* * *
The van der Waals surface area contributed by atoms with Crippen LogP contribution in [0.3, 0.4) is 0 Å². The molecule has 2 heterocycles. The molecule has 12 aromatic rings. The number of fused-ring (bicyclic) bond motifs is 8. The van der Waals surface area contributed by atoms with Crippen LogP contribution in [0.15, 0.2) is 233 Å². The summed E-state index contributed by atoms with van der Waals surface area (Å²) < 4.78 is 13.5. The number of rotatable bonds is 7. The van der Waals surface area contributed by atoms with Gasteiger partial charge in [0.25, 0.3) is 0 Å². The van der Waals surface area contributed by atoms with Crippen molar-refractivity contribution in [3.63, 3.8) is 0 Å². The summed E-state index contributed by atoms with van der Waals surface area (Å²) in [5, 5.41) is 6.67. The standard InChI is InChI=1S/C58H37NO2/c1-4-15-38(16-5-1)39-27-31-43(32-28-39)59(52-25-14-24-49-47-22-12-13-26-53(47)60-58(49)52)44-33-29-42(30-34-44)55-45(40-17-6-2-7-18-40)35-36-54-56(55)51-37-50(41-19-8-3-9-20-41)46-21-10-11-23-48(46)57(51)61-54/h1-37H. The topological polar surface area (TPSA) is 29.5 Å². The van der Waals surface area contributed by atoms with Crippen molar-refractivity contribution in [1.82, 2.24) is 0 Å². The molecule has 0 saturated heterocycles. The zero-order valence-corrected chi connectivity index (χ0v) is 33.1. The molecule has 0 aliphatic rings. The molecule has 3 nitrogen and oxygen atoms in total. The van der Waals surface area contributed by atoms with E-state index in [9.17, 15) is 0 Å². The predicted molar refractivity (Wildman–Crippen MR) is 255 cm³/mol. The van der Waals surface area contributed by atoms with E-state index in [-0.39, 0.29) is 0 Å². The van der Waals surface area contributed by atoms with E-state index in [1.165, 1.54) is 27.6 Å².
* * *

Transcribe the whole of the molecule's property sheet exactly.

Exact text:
The van der Waals surface area contributed by atoms with Crippen LogP contribution in [0.3, 0.4) is 0 Å². The molecule has 2 heterocycles. The molecule has 12 aromatic rings. The number of fused-ring (bicyclic) bond motifs is 8. The van der Waals surface area contributed by atoms with Crippen LogP contribution in [0.15, 0.2) is 233 Å². The summed E-state index contributed by atoms with van der Waals surface area (Å²) < 4.78 is 13.5. The number of rotatable bonds is 7. The van der Waals surface area contributed by atoms with Gasteiger partial charge in [0.25, 0.3) is 0 Å². The van der Waals surface area contributed by atoms with Crippen molar-refractivity contribution in [3.63, 3.8) is 0 Å². The summed E-state index contributed by atoms with van der Waals surface area (Å²) in [5, 5.41) is 6.67. The standard InChI is InChI=1S/C58H37NO2/c1-4-15-38(16-5-1)39-27-31-43(32-28-39)59(52-25-14-24-49-47-22-12-13-26-53(47)60-58(49)52)44-33-29-42(30-34-44)55-45(40-17-6-2-7-18-40)35-36-54-56(55)51-37-50(41-19-8-3-9-20-41)46-21-10-11-23-48(46)57(51)61-54/h1-37H. The topological polar surface area (TPSA) is 29.5 Å². The van der Waals surface area contributed by atoms with Crippen molar-refractivity contribution in [1.82, 2.24) is 0 Å². The molecule has 0 saturated heterocycles. The zero-order valence-corrected chi connectivity index (χ0v) is 33.1. The molecule has 0 aliphatic rings. The molecule has 3 nitrogen and oxygen atoms in total. The van der Waals surface area contributed by atoms with E-state index in [9.17, 15) is 0 Å². The predicted molar refractivity (Wildman–Crippen MR) is 255 cm³/mol. The van der Waals surface area contributed by atoms with E-state index in [-0.39, 0.29) is 0 Å². The van der Waals surface area contributed by atoms with E-state index in [1.165, 1.54) is 27.6 Å².